BARNEY - “THE GHOST TOWN”
In the Southern part of
Madison County on the Chicago Great Western Railway, near South Clanton
Creek-back in 1887- I was born.
Surrounded by hills on the South-covered with oak, hickory, walnut
and elm-and many others - with flowers blooming all summer, and
the most wonderful sight that ever met an eye when the frost had
nipped the trees and the leaves have turned to the most beautiful
shades of red, orange and brown and russett and where the red man
used to hunt the deer, wild-life including wild turkey, prairie
chicken and all edible beasts, in an early day. The little Clanton
Creek furnished water for the early settlers cattle and my trees
furnished fuel for the early settlers family fires. To the North
of me were the rolling hills of the farm lands that wonder who I
am …. I am Barney. Perhaps you say that sounds like a horses
name. Worse than that, it is a mule’s name. Now I’ll tell you
how I happened.
When the Chicago Great Western Railroad
was being laid through here, there were contingents working with
horses and mules to lay the road bed. Near where the town site
was, there was a contingent of men working with some mules and one
day one of the mules took sick and died and was buried near the
town site. The mules name being Barney, one man said, “Why not
call the town Barney” and Barney it was and the name still
clings to the remnant that is left. After the railroad was
finished, Barney began to grow but now only five families are
living here. Hence, the story. Name, “Barney - The Ghost Town”
Let us begin with the construction of the
railroad, and incidents connected with it before we talk of the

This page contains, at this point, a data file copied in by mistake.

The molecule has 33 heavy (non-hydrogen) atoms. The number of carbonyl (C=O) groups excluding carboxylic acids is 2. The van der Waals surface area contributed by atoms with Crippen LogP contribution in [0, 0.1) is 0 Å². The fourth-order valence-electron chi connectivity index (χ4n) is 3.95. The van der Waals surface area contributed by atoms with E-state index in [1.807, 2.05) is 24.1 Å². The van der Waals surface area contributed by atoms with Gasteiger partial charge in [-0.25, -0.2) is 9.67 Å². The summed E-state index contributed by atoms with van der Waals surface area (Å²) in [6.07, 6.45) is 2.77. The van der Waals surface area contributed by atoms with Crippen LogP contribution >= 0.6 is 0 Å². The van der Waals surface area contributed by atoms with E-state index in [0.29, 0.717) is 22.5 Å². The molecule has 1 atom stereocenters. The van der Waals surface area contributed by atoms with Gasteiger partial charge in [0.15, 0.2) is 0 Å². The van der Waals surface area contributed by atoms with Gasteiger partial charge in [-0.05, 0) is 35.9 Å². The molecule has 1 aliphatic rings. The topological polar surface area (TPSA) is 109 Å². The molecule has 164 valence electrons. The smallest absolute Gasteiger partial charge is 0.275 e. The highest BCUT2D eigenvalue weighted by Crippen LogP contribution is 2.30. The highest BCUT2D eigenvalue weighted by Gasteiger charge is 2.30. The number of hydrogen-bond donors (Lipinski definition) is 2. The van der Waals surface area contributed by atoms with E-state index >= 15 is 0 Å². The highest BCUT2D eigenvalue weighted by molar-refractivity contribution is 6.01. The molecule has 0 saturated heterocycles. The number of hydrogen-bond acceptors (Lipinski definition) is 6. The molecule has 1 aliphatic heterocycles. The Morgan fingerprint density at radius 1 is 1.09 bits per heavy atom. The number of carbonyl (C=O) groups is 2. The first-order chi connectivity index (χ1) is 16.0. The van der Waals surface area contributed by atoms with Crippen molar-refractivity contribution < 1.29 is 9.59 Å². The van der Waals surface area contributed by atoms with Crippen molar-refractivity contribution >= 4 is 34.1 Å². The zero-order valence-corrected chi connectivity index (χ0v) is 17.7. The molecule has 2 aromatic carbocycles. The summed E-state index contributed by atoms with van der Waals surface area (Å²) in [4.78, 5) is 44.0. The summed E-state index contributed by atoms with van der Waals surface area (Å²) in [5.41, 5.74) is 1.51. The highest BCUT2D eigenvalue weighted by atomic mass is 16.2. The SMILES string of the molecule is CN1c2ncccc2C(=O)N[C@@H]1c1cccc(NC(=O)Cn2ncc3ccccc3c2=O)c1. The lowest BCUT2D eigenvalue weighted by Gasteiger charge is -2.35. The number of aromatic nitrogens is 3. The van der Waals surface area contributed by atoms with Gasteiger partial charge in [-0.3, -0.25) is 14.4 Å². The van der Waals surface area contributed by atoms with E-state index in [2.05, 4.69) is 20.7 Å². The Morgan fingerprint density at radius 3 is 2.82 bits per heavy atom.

town proper. The railroad was finished in 1887 and in that year
the first train ran over it. Well to be remembered was the advent
of the first train. Neighbors stood in their yards and all the
highways and watched the train, the steam monster, as it puffed up
the grade toward Lorimor. Such remarks as “see it” “watch
it” “look at it” were spoken over and over and they wondered
who ever could invent such a thing. We will give this honor to a
man named Cooper, as he is the man who invented the steam
locomotive which was so helpful in the settlement of our
countries, but as time rolled by it gave way in a manner to newer
and seemingly better inventions.
Barney served as a great shipping point
in the early and middle days, as farmers shipped their live stock
to various points such as St. Joe and Chicago. Previous to the
railroads, farmers used to drive their hogs to Murray to be taken on the C. B. & Q. railroad. As this was quite a
distance to drive their hogs, there was likelihood of some of the
hogs giving out, but the thoughtful farmer always had team and
wagon along and would load the exhausted animals into the wagon
and take them the remainder of the way.
The new railroad was a great asset to the surrounding
country, near our little town. When shipping began at Barney, it
was quite a day. When hogs were brought in, there would be strings
of teams and wagons carrying them. People would start early in the
morning to avoid the blistering heat of the sun. Many would be